The news that former eBay CEO Meg Whitman settled a lawsuit with an employee whom she allegedly shoved has shined a spotlight on office bullying. Here's what you need to know if you have a bully in your workplace.
Although bullying in schools has received glaring media coverage with laws enacted to address the problem, workplace bullying has not received as much attention or legal redress. Until, that is, the New York Times and other media outlets reported that California Republican gubernatorial candidate Meg Whitman had settled a lawsuit for "around $200,000" with an employee who alleged that Whitman had shoved her.
(“Yes, we had an unfortunate incident, but we resolved it in a way that speaks well for her and for eBay,” the employee told the Times.)
The revelation raised the issue of workplace bullying on the national stage, perhaps for the very first time. The reasons behind office bullying are varied, experts say. Many people tend to look at bullying as a "playground problem" - bad behavior, but not harmful. And in most cases, bullying is not illegal, which leaves managers with little recourse. But it is real, experts insist, and deserves serious attention.
Bullying is repeated mistreatment - verbal abuse; threatening, humiliating or intimidating behavior or conduct; or sabotage - that prevents work from getting done and jeopardizes the target's health, according to the Workplace Bullying Institute in Bellingham, Washington. It can be a form of racial or gender discrimination although not necessarily. The bully may be a supervisor, peer colleague or lower-level staffer.
According to a Workplace Bullying Institute study, 72 percent of bullies are bosses and 49 percent of employees report being affected by bullying at work. This guide will help you to rein in an office bully to boost morale and avoid getting caught in a bully's bull's eye.
How to Manage an Office Bully: Are You a Bully?
Denise Dawson, who runs the ReallyBadBoss.com blog, describes her first boss as "the worst bully," a cursing and screaming type who preferred to rule by fear. "We felt like prisoners more than employees," she says. "Morale was awful. Attrition was atrocious."
She worked at a small, family-owned company that made bikini wax products. The lowest point came when he asked another employee to model a bikini to give him a better idea of how they could improve their products. "And she wore it," Dawson says. "None of us said anything. We were all scared of losing our jobs."
What Dawson witnessed may be extreme, but the fear she described is not unique. Do your employees complain of random sabotage, harassment, humiliation or isolation? There's a good chance they are being bullied.
OfficeArrow, an online community for office managers and small business owners, created a quiz to see if you are a bully. For those who fear they are in a bully's bull's eye, the Workplace Bullying Institute has a checklist of early bullying signs that includes an unreasonably demanding boss, "surprise" meetings designed to humiliate, retaliatory behavior, unfounded accusations of harassment, and extreme work-related stress that interferes with your health and personal life.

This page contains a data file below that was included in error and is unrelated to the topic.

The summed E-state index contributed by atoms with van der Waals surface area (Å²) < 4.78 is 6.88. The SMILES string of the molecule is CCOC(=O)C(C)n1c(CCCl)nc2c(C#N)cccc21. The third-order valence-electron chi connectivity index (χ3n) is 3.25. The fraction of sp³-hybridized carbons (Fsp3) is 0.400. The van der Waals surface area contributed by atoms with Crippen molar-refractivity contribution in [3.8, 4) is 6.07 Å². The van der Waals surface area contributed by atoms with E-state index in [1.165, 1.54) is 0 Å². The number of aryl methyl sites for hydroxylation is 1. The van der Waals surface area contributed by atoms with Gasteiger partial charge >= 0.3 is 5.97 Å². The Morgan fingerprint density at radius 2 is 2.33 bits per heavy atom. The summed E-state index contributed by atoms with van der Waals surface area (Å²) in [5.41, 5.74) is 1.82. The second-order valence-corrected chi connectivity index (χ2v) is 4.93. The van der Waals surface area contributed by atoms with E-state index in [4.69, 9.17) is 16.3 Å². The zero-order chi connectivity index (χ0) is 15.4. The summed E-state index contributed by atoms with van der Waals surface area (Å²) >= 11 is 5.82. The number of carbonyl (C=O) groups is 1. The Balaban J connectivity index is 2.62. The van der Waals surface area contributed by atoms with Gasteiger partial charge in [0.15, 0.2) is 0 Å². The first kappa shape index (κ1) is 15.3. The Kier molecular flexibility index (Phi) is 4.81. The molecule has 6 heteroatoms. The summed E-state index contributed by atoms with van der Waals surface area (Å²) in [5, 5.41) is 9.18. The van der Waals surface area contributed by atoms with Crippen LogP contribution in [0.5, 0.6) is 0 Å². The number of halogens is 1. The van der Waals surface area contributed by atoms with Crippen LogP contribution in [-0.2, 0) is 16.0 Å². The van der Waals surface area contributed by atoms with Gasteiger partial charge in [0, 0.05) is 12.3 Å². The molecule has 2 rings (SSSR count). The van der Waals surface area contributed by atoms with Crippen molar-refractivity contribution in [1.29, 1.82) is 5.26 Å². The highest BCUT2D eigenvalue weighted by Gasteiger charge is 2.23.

"Male and female bullies tend to use the same tactics of verbal abuse and sabotage, but women will isolate another woman from the group, and deny them social contact and validation," says Gary Namie, the institute's co-founder and director. "These kinds of workers ruin jobs, careers, health, and relationships."
First, employers should try to understand why bullying happens.
"A person becomes a 'target' of a workplace bully because they brought something positive to the workplace that another person feels threatened by," such as skills and education, recognition from a supervisor, or positive interactions with colleagues," says Mike Schlict, a coordinator of New York Healthy Workplace Advocates, a grassroots group that supports pending anti-bullying legislation in New York. "In any case, you were 'targeted' because you are the biggest threat to the bully and they will do whatever they can to make your working environment a living hell."
Second, employers should look for patterns of bullying.
Vicki Lynn, vice president of research and consulting for the career management website Vault.com, recalls an incident where a new department manager at a client company was essentially driven out by jealous staffers. "Several of his staff from the get-go were uncooperative - throwing him under the bus at every opportunity, leaving early, wearing jeans to work, doing end-runs to his manager," Lynn said. "His second-in-command employees were threatened by him, his style, pedigree and technical expertise. He lasted one year. The previous manager of this unit was driven out as well."
Managing an Office Bully: Moving to Protect Your Staff
Bullies operate in a culture of silence and fear. They count on targets remaining tight-lipped about the abusive behavior and quick to flee. In a bad economic climate, people may put up with bullies because they don't have much choice. The option to strike out on one's own, change companies or go into business with a friend or colleague may not exist.